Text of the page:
By 24 February 2014 | Categories: news


50 years ago, science fiction writer Isaac Asimov predicted that by 2014 robots will be common but not really clever. True, but there are a few darn smart ones around.

1. Watch and learn

A group of researchers at Cornell University trained robots to identify human movements during simple household tasks. The robots, fitted with 3D cameras, compiled a library of actions and associated them with common household objects in different contexts. When faced with a new situation, they could draw on their learnt know-how to predict what was most likely to be the human’s next move. In a demo, one ‘bot helpfully opened the fridge, while another poured a beverage into a mug.

2. Hands-free Kit(t)

Google has been testing self-drive cars on the roads of San Francisco since 2011. And its had remarkably good results: only one accident was recorded over the test period, which, by the way, was caused by a human driver bumping into the Google car. Results further showed that compared to human drivers, the computer car was better at maintaining a safe following distance and braked and accelerated more smoothly.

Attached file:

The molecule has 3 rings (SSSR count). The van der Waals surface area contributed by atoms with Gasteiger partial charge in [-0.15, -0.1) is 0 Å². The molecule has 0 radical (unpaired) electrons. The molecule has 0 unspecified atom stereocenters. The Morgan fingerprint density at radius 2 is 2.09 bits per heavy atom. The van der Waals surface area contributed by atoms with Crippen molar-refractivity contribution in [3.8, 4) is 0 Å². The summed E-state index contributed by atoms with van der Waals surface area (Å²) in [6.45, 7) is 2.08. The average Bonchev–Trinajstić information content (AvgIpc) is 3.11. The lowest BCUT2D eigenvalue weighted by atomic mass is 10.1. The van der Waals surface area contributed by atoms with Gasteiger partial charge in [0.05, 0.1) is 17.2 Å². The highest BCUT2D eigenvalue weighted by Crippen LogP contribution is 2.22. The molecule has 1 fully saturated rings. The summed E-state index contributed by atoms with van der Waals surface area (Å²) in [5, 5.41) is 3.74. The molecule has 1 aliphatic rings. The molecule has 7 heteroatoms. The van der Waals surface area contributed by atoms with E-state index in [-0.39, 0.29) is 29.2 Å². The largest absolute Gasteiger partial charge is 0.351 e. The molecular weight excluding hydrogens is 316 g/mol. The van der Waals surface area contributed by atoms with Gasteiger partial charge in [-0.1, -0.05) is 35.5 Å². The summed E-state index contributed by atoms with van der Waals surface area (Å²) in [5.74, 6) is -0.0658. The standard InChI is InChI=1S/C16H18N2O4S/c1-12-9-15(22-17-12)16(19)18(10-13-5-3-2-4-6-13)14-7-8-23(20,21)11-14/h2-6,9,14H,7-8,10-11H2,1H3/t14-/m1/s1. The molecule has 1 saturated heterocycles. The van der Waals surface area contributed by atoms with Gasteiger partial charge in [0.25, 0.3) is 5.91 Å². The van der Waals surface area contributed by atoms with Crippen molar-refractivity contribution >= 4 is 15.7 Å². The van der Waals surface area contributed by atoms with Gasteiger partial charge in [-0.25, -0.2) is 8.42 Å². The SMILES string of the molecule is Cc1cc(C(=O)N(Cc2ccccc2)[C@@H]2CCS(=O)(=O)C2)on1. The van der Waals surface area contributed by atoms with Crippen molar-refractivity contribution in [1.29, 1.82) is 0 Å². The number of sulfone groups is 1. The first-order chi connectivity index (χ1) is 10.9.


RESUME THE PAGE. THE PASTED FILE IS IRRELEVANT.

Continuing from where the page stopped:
3. Tech talk

In 2011, Australian scientists reported that they have taught robots to ‘talk’ about where they are. The robot language consists of phone-tone beeps, which were translated into two-letter syllables that humans could understand. When a robot was placed in a new spot, it would randomly pair two syllables to describe its position and other robots then learnt the words. Later the robots could describe their positions relative to known spots using the words of their newly learnt language.

4. A(I) student

Japanese engineers are working on a robot that’s clever enough to pass the University of Tokyo’s notoriously difficult entrance exam. They’re training the ‘bot to answer multiple choice questions on world history and physics and solve math problems and hope to progress to essay-type questions later. Early results show that the robot has a real knack for history questions, but its language processing needs work. The researchers hope that their student will be able to pass the university exam by 2021.

5. Quiz master

In 2011, IBM’s clever computer Watson outsmarted two human quiz champions on the show Jeopardy! Although it made a few blunders over the course of the show, its ability to sift through massive amounts of information gave it the edge in the end. Researchers say that the feat shows that robots may prove useful in data mining applications. [LP]

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